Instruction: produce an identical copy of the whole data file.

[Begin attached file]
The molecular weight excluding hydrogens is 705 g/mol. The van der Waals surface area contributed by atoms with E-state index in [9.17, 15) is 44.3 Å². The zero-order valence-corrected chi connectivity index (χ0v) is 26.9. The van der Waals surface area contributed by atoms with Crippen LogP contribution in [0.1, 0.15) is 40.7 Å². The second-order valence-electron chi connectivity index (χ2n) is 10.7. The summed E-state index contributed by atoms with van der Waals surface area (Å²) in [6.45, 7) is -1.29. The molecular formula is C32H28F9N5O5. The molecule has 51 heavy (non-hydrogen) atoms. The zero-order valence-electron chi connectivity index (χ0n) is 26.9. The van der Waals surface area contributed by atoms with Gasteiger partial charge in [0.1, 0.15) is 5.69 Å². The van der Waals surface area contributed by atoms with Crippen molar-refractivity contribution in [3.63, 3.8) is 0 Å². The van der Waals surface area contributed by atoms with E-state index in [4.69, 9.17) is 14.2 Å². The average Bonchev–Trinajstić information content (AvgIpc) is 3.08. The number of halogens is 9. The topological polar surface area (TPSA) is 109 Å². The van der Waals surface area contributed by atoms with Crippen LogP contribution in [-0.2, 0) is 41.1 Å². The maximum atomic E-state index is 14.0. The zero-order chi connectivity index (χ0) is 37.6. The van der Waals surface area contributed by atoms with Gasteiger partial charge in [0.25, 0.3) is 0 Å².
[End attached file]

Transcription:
The molecular weight excluding hydrogens is 705 g/mol. The van der Waals surface area contributed by atoms with E-state index in [9.17, 15) is 44.3 Å². The zero-order valence-corrected chi connectivity index (χ0v) is 26.9. The van der Waals surface area contributed by atoms with Crippen LogP contribution in [0.1, 0.15) is 40.7 Å². The second-order valence-electron chi connectivity index (χ2n) is 10.7. The summed E-state index contributed by atoms with van der Waals surface area (Å²) in [6.45, 7) is -1.29. The molecular formula is C32H28F9N5O5. The molecule has 51 heavy (non-hydrogen) atoms. The zero-order valence-electron chi connectivity index (χ0n) is 26.9. The van der Waals surface area contributed by atoms with Gasteiger partial charge in [0.1, 0.15) is 5.69 Å². The van der Waals surface area contributed by atoms with Crippen molar-refractivity contribution in [3.63, 3.8) is 0 Å². The van der Waals surface area contributed by atoms with E-state index in [4.69, 9.17) is 14.2 Å². The average Bonchev–Trinajstić information content (AvgIpc) is 3.08. The number of halogens is 9. The topological polar surface area (TPSA) is 109 Å². The van der Waals surface area contributed by atoms with Crippen LogP contribution in [-0.2, 0) is 41.1 Å². The maximum atomic E-state index is 14.0. The zero-order chi connectivity index (χ0) is 37.6. The van der Waals surface area contributed by atoms with Gasteiger partial charge in [0.25, 0.3) is 0 Å².